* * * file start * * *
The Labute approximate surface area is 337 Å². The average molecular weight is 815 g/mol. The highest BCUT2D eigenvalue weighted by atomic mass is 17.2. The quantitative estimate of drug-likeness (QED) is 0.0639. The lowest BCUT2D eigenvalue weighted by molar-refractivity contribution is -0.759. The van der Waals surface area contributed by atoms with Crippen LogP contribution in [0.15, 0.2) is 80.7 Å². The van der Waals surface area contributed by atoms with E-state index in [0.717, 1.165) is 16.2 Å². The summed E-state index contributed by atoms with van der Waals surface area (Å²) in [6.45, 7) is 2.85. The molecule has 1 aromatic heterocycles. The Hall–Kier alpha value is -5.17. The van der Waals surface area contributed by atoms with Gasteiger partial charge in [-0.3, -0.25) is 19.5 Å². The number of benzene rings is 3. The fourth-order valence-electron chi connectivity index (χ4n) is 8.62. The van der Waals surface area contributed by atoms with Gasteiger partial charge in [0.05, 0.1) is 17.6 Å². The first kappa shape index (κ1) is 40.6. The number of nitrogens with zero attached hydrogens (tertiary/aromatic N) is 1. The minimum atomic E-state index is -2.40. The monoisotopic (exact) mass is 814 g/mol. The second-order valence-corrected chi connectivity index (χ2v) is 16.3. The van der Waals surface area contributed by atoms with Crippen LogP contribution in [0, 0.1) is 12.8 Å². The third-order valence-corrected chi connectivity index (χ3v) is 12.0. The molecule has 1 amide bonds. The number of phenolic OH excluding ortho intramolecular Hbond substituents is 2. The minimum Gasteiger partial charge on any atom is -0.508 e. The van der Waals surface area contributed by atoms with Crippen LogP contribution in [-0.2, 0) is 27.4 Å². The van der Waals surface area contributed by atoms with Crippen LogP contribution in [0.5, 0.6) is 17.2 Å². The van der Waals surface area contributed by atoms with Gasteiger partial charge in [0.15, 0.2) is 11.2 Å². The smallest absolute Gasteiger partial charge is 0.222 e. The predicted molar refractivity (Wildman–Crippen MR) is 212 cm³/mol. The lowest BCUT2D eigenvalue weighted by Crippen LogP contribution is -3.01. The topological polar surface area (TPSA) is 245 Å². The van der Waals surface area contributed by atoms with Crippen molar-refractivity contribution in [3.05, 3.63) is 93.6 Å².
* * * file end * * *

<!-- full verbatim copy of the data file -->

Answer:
The Labute approximate surface area is 337 Å². The average molecular weight is 815 g/mol. The highest BCUT2D eigenvalue weighted by atomic mass is 17.2. The quantitative estimate of drug-likeness (QED) is 0.0639. The lowest BCUT2D eigenvalue weighted by molar-refractivity contribution is -0.759. The van der Waals surface area contributed by atoms with Crippen LogP contribution in [0.15, 0.2) is 80.7 Å². The van der Waals surface area contributed by atoms with E-state index in [0.717, 1.165) is 16.2 Å². The summed E-state index contributed by atoms with van der Waals surface area (Å²) in [6.45, 7) is 2.85. The molecule has 1 aromatic heterocycles. The Hall–Kier alpha value is -5.17. The van der Waals surface area contributed by atoms with Gasteiger partial charge in [-0.3, -0.25) is 19.5 Å². The number of benzene rings is 3. The fourth-order valence-electron chi connectivity index (χ4n) is 8.62. The van der Waals surface area contributed by atoms with Gasteiger partial charge in [0.05, 0.1) is 17.6 Å². The first kappa shape index (κ1) is 40.6. The number of nitrogens with zero attached hydrogens (tertiary/aromatic N) is 1. The minimum atomic E-state index is -2.40. The monoisotopic (exact) mass is 814 g/mol. The second-order valence-corrected chi connectivity index (χ2v) is 16.3. The van der Waals surface area contributed by atoms with Crippen LogP contribution in [0, 0.1) is 12.8 Å². The third-order valence-corrected chi connectivity index (χ3v) is 12.0. The molecule has 1 amide bonds. The number of phenolic OH excluding ortho intramolecular Hbond substituents is 2. The minimum Gasteiger partial charge on any atom is -0.508 e. The van der Waals surface area contributed by atoms with Crippen LogP contribution in [-0.2, 0) is 27.4 Å². The van der Waals surface area contributed by atoms with Crippen LogP contribution in [0.5, 0.6) is 17.2 Å². The van der Waals surface area contributed by atoms with Gasteiger partial charge in [0.15, 0.2) is 11.2 Å². The smallest absolute Gasteiger partial charge is 0.222 e. The predicted molar refractivity (Wildman–Crippen MR) is 212 cm³/mol. The lowest BCUT2D eigenvalue weighted by Crippen LogP contribution is -3.01. The topological polar surface area (TPSA) is 245 Å². The van der Waals surface area contributed by atoms with Crippen molar-refractivity contribution in [3.05, 3.63) is 93.6 Å².